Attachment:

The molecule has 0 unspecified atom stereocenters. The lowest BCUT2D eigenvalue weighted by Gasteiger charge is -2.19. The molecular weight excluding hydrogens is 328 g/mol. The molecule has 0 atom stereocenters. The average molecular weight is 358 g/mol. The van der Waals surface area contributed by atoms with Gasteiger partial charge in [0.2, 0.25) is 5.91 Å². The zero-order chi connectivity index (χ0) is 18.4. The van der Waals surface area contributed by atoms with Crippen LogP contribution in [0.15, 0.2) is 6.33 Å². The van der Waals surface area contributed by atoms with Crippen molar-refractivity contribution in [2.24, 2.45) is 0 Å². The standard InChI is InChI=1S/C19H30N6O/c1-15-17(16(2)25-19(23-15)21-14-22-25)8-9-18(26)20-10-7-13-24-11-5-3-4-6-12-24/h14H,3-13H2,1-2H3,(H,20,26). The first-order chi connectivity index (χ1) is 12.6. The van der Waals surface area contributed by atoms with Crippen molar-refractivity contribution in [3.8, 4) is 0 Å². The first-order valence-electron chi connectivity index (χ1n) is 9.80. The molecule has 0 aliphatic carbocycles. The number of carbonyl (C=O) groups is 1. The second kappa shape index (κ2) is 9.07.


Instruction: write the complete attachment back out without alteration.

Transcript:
The molecule has 0 unspecified atom stereocenters. The lowest BCUT2D eigenvalue weighted by Gasteiger charge is -2.19. The molecular weight excluding hydrogens is 328 g/mol. The molecule has 0 atom stereocenters. The average molecular weight is 358 g/mol. The van der Waals surface area contributed by atoms with Gasteiger partial charge in [0.2, 0.25) is 5.91 Å². The zero-order chi connectivity index (χ0) is 18.4. The van der Waals surface area contributed by atoms with Crippen LogP contribution in [0.15, 0.2) is 6.33 Å². The van der Waals surface area contributed by atoms with Crippen molar-refractivity contribution in [2.24, 2.45) is 0 Å². The standard InChI is InChI=1S/C19H30N6O/c1-15-17(16(2)25-19(23-15)21-14-22-25)8-9-18(26)20-10-7-13-24-11-5-3-4-6-12-24/h14H,3-13H2,1-2H3,(H,20,26). The first-order chi connectivity index (χ1) is 12.6. The van der Waals surface area contributed by atoms with Crippen molar-refractivity contribution in [3.8, 4) is 0 Å². The first-order valence-electron chi connectivity index (χ1n) is 9.80. The molecule has 0 aliphatic carbocycles. The number of carbonyl (C=O) groups is 1. The second kappa shape index (κ2) is 9.07.